scuttlebutt, cornwall, ontario

Hot housing market in Cornwall

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By Nick Seebruch
Hot housing market in Cornwall
Photo of a "Sold" property sign. Photo from American Advisors Group via Flickr www.aag.com

CORNWALL, Ontario – Cornwall and the surrounding United Counties of SD&G are seeing an unprecedented hot housing market favouring sellers.

“For the last 30 years we haven’t seen a sellers market like this,” said Troy Vaillancourt, owner of Century 21 in Cornwall.

Vaillancourt explained that thanks to low interest rates and low supply of housing stock in Cornwall, houses are being sold quickly often above asking price.

According to a social media from Century 21 the average housing price in August 2020 was $314,948 up by 34.3 per cent from the previous year.

“Just about every posting is getting multiple offers,” said Jen Blair Manley, of Royal Lepage Performance Realty in Cornwall, adding that often a listing would get between three to 12 offers. “Pre-COVID we already have an inventory problem.”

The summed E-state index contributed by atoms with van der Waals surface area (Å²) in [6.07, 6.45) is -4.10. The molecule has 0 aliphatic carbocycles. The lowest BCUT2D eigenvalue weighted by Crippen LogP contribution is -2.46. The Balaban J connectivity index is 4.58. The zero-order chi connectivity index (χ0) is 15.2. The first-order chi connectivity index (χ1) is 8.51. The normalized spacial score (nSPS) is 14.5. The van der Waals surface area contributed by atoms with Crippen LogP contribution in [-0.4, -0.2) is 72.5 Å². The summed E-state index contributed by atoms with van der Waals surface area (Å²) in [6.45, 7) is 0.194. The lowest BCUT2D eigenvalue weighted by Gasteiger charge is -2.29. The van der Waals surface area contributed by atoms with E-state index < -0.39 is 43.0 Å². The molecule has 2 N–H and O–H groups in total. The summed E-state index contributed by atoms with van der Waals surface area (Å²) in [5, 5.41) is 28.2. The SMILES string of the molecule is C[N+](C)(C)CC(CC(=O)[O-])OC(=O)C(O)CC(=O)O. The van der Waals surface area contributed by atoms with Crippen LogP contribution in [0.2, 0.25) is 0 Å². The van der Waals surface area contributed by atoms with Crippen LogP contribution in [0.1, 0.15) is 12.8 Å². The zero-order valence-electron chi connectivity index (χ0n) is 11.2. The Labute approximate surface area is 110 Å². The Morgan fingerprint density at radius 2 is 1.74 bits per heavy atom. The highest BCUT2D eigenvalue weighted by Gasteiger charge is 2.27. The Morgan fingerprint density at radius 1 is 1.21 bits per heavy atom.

Vaillancourt stated that his company was holding off three or four days before accepting offers on listed properties to give multiple buyers a chance to submit their offer, as listings are often being sold within hours.

He went on to explain that there has been an increase in buyers from out of town, thanks in part to the COVID-19 pandemic and the desire not to be living in the close quarters of a large city. He added that the ability to work remotely made small towns like Cornwall more attractive to families than ever before.

“We are starting to see a lot of buyers from out of town now that they realize they can work from home,” said Vaillancourt adding that many of the out of town buyers he is seeing are from the Greater Toronto Area (GTA) instead of nearby Ottawa or Quebec.

“COVID and remote working are making small towns attractive,” said Manley. “The first or second question we get from out of towners is how is the internet access.”

Manley added that this hot housing market is likely to continue for the foreseeable future.

“I don’t see this changing anytime soon,” she said. “We don’t have the supply to meet the demand, we just don’t. I don’t think anyone here has seen anything like this.”

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